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Guarding Against the Danger of Self-Promotion

I wrote to the church, but Diotrephes, who loves to be first, will not welcome us. 3 John 9

In 1996, a former ESPN sports analyst wrote his autobiography, “Just Give Me The Damn Ball.” Only 24 years old at the time of publication, Keyshawn had no purpose for his memoir other than a desire to use it as a weapon—a battering ram that he levied to restructure his workplace towards his own preferences. Keyshawn sought to garner the attention of his peers and promote himself as the best receiver in his team very early in his career.

People who skillfully and unapologetically promote themselves to the world because of their gifts, talents, and accomplishments are often lauded for their self-confidence and rewarded for their self-promotion. In a society that often celebrates self-aggrandizement and personal glory, it's crucial for us to remember the virtues of humility and selflessness that lie at the heart of our faith.

The chain of events that led to the sin of Adam and Eve in the Garden (Genesis 3:1-13) set into motion a sinful cycle of self-promotion, self-protection, and self-justification. Whereas human beings are naturally predisposed to put themselves first, believers should be careful to guard themselves against the danger of self-promotion.

The desire for self-promotion is a temptation that has plagued humanity since the beginning. It whispers to our ego, urging us to put ourselves above others, to seek recognition and praise at any cost. Self-promotion can distort our self-perception. We may start to measure our worth by the approval and admiration of others, forgetting that our true worth comes from being children of God.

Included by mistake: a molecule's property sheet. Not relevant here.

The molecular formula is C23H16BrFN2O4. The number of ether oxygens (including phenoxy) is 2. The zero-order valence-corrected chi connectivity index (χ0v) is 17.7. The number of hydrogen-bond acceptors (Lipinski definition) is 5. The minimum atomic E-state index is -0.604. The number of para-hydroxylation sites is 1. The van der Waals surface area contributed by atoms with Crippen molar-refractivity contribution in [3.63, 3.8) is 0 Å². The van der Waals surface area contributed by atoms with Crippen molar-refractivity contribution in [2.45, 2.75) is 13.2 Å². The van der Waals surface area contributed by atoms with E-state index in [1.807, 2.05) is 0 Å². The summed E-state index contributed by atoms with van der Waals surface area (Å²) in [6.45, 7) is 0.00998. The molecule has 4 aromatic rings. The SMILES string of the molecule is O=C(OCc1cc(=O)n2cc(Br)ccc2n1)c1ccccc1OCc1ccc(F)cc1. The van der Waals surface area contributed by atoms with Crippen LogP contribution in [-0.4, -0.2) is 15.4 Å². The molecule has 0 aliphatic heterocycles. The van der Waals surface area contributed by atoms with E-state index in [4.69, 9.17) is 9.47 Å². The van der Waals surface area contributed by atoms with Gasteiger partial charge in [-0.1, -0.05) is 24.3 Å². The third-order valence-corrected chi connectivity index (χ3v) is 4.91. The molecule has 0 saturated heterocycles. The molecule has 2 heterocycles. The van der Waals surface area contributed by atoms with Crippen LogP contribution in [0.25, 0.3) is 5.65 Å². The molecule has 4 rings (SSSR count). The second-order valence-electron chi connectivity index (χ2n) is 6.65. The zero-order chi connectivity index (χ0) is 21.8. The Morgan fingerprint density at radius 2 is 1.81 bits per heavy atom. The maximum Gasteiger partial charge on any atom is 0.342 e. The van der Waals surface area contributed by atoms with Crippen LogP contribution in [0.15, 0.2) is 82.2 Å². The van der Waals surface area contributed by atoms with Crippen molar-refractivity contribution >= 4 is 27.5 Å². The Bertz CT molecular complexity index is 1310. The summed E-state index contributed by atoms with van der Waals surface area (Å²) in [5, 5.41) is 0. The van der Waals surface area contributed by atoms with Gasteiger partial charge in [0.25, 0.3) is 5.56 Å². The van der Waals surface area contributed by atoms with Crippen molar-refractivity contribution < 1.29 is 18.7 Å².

Moreover, constantly promoting oneself can strain relationships. It fosters envy and jealousy in others, leading to division rather than unity. When our primary focus is self-promotion, we may prioritize accomplishments that boost our image rather than those that serve a higher purpose or help others.

In today’s text, John the Revelator warns believers against Diotrephes, who “loves to be first.” Diotrephes’ self-promoting attitude was divisive and sinful. Thus, John admonished believers in that ministry contest to cultivate a spirit of hospitality and remain true to the teachings they received about Jesus Christ.

Ultimately, John wanted these believers to learn from Jesus and show greatness in serving others. He reminded them their true identity is found in God's love for us, not in the approval of others. Recognizing this can free us from the need for constant self-promotion.

Philippians 2:3-4 urges us to "do nothing out of selfish ambition or vain conceit but in humility, consider others better than yourselves." When we put others first, we reflect Christ's love. That does not mean we should demean our personal accomplishments or think less of ourselves. But we must pray for the courage to guard against the danger of promoting ourselves so as to strain our relationships with others in the body of Christ.

let us remember that the path of humility is the path to true greatness in the eyes of God. Guard against the allure of self-promotion and embrace the virtue of humility in your daily life. May we always strive to be like Christ, who humbled Himself for the sake of others, and in doing so, showed us the way to eternal greatness.

Questions for Personal Reflection

What self-promoting attitude do you need to face up to?

Why is self-promotion a pathway to sinful disobedience?

Prayer: Heavenly Father, we come before you with humble hearts, recognizing the dangers of self-promotion in our lives. Help us, Lord, to seek greatness in service, to put others before ourselves, and to find our worth in You alone. May we be guided by the example of Jesus, who humbled Himself for our sake. In His name, we pray. Amen.

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